ORIGINAL RESEARCH article

Front. Psychol., 01 September 2020
Sec. Organizational Psychology
https://doi.org/10.3389/fpsyg.2020.02238

How Ingratiation Links to Counterproductive Work Behaviors: The Roles of Emotional Exhaustion and Power Distance Orientation

Miao Yan1, Yu-ping Xie2, Jun Zhao2*, Yong-jun Zhang3, Mohsin Bashir4 and Ying Liu2
  • 1School of Management, Huazhong University of Science and Technology, Wuhan, China
  • 2School of Public Administration, Zhongnan University of Economics and Law, Wuhan, China
  • 3Business School, Henan University, Kaifeng, China
  • 4Lyallpur Business School, Government College University Faisalabad, Faisalabad, Pakistan

Ingratiation is regarded as a powerful impression tactic that helps ingratiator achieve their intended goals. Although there is evidence that the consequences of ingratiation are not always positive, little research considers the dark effect of ingratiation on the ingratiator. Based on conservation of resources theory, we develop and test a model that links employees’ ingratiation to their counterproductive work behaviors. Data were collected from 216 supervisor-employee dyads. The results of examination with Mplus showed that ingratiation had a positive effect on counterproductive work behaviors, and emotional exhaustion played a mediating role in this relationship. Power distance orientation negatively moderated the relationship between ingratiation and emotional exhaustion and the indirect effect of emotional exhaustion on the relationship between ingratiation and counterproductive work behaviors. Our findings raise attention on the consequences of ingratiation for employees and the dark side of ingratiation for organization.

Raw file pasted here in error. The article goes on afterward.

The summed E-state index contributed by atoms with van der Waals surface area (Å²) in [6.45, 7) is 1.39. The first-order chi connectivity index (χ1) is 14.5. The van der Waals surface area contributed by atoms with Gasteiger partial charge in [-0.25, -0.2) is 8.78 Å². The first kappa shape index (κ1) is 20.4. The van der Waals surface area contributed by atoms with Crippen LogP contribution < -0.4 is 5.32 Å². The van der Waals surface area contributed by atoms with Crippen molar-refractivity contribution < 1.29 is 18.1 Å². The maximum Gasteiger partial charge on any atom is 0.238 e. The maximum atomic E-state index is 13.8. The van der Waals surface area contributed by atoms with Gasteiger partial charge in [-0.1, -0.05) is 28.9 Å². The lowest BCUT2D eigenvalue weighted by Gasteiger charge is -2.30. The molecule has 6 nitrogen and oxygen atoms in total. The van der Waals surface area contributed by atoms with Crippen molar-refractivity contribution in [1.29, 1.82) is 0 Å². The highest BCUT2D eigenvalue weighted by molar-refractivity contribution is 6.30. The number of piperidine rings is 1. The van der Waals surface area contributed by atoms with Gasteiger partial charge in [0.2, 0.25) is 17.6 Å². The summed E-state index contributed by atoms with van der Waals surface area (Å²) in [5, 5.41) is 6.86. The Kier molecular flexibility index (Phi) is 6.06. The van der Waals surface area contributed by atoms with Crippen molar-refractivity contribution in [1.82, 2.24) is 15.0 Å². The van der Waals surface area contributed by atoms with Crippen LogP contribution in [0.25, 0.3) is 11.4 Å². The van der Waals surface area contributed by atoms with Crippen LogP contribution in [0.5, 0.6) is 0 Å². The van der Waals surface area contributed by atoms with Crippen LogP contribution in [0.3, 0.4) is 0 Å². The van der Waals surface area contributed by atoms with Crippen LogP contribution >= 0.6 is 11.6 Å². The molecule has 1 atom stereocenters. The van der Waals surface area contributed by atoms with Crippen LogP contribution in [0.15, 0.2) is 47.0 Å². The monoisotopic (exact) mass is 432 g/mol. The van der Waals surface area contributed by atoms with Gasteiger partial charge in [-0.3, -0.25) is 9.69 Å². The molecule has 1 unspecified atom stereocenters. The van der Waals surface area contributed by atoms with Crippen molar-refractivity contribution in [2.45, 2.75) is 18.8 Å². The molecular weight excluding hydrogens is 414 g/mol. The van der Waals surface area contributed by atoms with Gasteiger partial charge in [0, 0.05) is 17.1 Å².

Introduction

Ingratiation involves the deliberate using of flattery, enhancing others, or engaging in opinion conformity, in which an individual endorses the opinions held or espoused by another person to strengthen her relationship with the targeted individual (Tedeschi and Melburg, 1984; Higgins and Judge, 2004). Ingratiation can be focused in different directions, such as toward leaders or coworkers (Kipnis et al., 1980; Liden and Mitchell, 1988). Many scholars have become increasingly interested in the positive effects of ingratiation, which include favorable performance evaluations, promotions and higher exchange in relationships (Kumar and Beyerlein, 1991; Johnson et al., 2002; Lam et al., 2007). Westphal and Stern (2006) noted that ingratiation can be regarded as an act of submission or deference to another person that elicits goodwill and various forms of social support (Shropshire, 2010). A meta-analysis of 69 studies indicated that ingratiation was positively related to likeability and career success (Higgins et al., 2003). As a powerful impression tactic, ingratiation is used by employees to help them achieve their intended goals through a combination of affective and cognitive processes (Cooper, 2005).